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280 × 210 mm
224 pages
84 illustrations, 46 in colour
01 Sep 2011

Burning Issues Fire in Art and the Social Imagination Alan Krell

From the Greek myth of Prometheus to the counter-cultural Burning Man Festival in the Black Rock Desert, Nevada, fire has always sparked our imagination. Like knowledge in the Garden of Eden, fire is at once essential to life and a threat to it. We are fascinated and comforted by the fire that warms us and cooks our food and frightened and horrified by the fire that destroys our home and environment. Its power is an unavoidable presence in our lives.

In Burning Issues Alan Krell reflects on fire’s paradox through fascinating myths and biblical tales of fire, newspaper reports, diaries, children's fables, paintings, photography and film. Krell specifically examines representations of fire in the work of painters including El Greco, Millais, Magritte and Kokoschka, as well as that by modern and contemporary artists, such as Jean Tinguely, Yves Klein and Susan Hiller, who use fire as a theme in their work and performance. Questions surrounding the private and the public, the intimate and the invasive, the destructive and the redemptive, weave through this generously illustrated book.

An absorbing history of an element we take nearly for granted until it threatens us, Burning Issues is a timely deliberation on the remarkable discovery that took place when man thought to rub two sticks together until they sparked.

‘Extraordinarily well illustrated, with Australian bush fires, the Great Fire of London and the fire-bombing of Dresden sitting alongside candle-lit scenes of domestic warmth, this book covers all aspects of fire's grand narrative.’ – Times Higher Education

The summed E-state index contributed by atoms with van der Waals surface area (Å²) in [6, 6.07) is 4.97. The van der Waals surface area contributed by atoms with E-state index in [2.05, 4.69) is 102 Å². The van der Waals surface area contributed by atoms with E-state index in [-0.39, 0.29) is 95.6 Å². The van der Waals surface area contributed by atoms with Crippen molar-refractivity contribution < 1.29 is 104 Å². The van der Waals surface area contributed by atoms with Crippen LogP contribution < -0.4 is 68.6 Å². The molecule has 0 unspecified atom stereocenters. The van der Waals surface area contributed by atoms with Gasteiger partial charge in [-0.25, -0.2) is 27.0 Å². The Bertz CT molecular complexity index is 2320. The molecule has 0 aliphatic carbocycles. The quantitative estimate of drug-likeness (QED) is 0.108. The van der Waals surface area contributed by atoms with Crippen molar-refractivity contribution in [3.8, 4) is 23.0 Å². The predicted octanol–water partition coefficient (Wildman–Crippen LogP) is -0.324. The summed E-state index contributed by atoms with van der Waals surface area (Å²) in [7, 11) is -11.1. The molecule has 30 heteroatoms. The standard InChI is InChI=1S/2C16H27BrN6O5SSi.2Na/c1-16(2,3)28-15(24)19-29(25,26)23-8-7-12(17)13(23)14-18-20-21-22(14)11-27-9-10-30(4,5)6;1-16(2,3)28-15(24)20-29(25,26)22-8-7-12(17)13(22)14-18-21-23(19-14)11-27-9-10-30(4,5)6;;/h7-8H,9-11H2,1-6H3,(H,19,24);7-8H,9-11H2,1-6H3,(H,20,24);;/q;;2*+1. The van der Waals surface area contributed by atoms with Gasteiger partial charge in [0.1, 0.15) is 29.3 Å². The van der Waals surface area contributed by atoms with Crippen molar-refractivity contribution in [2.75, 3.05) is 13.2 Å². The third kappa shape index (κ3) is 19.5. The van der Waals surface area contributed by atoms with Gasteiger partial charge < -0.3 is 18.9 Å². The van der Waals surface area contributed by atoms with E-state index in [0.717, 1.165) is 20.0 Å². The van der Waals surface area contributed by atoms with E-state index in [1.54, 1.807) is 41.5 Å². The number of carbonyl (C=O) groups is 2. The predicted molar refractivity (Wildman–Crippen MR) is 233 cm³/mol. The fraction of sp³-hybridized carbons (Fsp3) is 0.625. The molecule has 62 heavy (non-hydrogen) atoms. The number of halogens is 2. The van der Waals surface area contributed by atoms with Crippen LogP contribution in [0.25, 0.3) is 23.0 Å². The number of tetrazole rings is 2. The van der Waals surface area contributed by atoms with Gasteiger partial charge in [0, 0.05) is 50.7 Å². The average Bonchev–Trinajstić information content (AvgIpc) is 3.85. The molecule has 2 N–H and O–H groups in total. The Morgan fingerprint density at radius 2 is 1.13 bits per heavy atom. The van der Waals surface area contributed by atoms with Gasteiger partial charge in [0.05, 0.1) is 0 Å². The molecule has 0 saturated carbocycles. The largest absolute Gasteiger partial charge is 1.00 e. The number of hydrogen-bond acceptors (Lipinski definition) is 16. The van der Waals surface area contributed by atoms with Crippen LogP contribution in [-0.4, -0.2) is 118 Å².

‘What makes this brilliant book so important is not so much its subject matter as its methodology. Single subject books have been written on all kinds of topics, from tears to oysters to earwax. Many profess to be global and exhaustively encyclopedic. What sets Burning Issues apart is its author’s determination to deliver on that promise . . . there are other reasons to be excited about this book, which constantly shows us Phoenix rising with both hope and purpose from all sorts of charred ashes.’ – Australian Book Review

‘Alan Krell's new book examines the whole phenomenon of fire in human thought and history . . . an engaging book which touches on many disciplines without becoming lost in the archaeological minutiae of a single field of endeavour.’ – Canberra Times

‘Moving along its varied approaches, [the book] rewards with a generous gallery of paintings and photographs, most of which are likely to be new to the reader . . . Krell's treatment of the domesticized flame ranges widely, considering paintings of reading by candlelight and an analysis of the sexualized fires of Charlotte Brontë's Jane Eyre, for example.’ – The Chronicle Review

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Alan Krell is Associate Professor in Art History and Theory at the College of Fine Arts, University of New South Wales, Sydney, Australia. He is the author of Fred Cress: Stages (1989), Manet and the Painters of Contemporary Life (1996) and The Devil's Rope: A Cultural History of Barbed Wire (Reaktion, 2002).